For more information on Ngā Kāinga Anamata, see https://kaingaora.govt.nz/ngakaingaanamata.
NOTES TO EDITORS
1 The five construction materials used are: solid wood / cross-laminated timber (CLT); light wood frame (LTF); precast concrete; thin gauge steel and a CLT / LTF hybrid.
- 5 x three floors with no elevator, each using a different construction method
- 30 two-bedroom houses in total
- Each building will meet the Passive House standard and will be net zero energy consumption
- Planned construction period: Q1 2022 to mid-2024
- 3 other buildings not part of the R&D project will also be built as part of the development
- New Zealand Building Research Association (BRANZ)
- Context Architects – Architects
- Robert Bird Group – Structural Engineers
- Aurecon – Service Engineers & Passive House Designer
- Resilio Studio – Landscape architects
- Ortus International – Quantity controllers
- Sustainable engineering – NZ Passive House Certifiers
- Revolve – Photovoltaic systems designers
- Marshall Day – Acoustic Engineers
- Holmes Fire – Fire Protection Consultants
COP26 “Building better now”
Live: October 31 – November 12, 2021
Social networks: @buildbetter_now | #build better now
Press contact: ING Media | [email protected]
Build better now at the virtual pavilion of the built environment of COP26
Build Better Now is a collaborative project co-owned by over 100 partner organizations from the built environment sector, for which UKGBC acts as the secretariat. This coalition has come together to ensure that the sector’s key role in addressing climate and ecological emergencies is brought to the fore – ahead, during and well beyond COP26.
The virtual pavilion aims to showcase the relationship between the built environment and climate change, both as part of the problem and part of the solution. It will feature an exhibition of exemplary global projects and locations, in a bespoke virtual reality (VR) space, as well as a wide range of events and downloadable content – to include keynotes, panel discussions and more. This year, for the first time, COP26 will offer a day dedicated to the built environment.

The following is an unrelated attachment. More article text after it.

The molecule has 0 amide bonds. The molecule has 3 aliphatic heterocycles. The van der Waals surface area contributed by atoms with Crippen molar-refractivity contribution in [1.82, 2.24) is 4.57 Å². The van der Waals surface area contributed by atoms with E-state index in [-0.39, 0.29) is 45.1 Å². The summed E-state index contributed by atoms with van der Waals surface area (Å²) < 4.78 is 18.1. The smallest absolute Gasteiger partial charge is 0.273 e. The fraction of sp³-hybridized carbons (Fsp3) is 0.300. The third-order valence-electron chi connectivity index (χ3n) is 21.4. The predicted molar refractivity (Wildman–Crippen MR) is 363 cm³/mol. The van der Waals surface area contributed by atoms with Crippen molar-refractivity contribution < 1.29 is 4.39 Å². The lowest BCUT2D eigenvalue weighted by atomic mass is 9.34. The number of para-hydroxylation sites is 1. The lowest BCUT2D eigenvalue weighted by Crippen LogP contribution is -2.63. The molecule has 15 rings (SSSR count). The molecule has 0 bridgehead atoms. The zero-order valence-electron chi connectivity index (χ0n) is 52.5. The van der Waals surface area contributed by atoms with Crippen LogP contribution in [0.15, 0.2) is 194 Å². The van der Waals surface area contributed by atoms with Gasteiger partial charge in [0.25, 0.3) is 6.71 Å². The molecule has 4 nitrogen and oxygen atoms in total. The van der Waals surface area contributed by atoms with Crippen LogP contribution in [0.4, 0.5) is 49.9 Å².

To enable maximum participation from around the world, Build Better Now at the COP26 Virtual Built Environment Pavilion will be hosted online from October 31 to November 12, 2021 and will be open to all.
MBIE is developing proposals to define required levels of energy efficiency and interior environmental qualities for new buildings to reduce carbon emissions from New Zealand homes and buildings while making them healthier, warmer, drier and more. more suited to a changing climate, which would make developments like Ngā Kāinga Anamata the norm from 2030.
Developed specifically to align, accelerate industry adoption and delivery of the MBIE Building for Climate Change program, Homestar Version 5 has also adopted many of the
Principles and Methods of Passive House Standard. In this way, the two are complementary, meaning that buildings such as Ngā Kāinga Anamata that meet the Certified Passive House standard are accepted as best practice for many requirements of Homestar version 5.
The passive house standard originated in Germany. It is internationally recognized as a benchmark for best practices in low energy consumption, indoor environmental quality and sanitary performance, especially when applied to social housing.
New Zealand currently has around 61 certified passive houses with more in the works. The Passive House Institute NZ, Te Tōpūtanga o te Whare Korou ki Aotearoa has a list of certified passive houses on their website: passivehouse.nz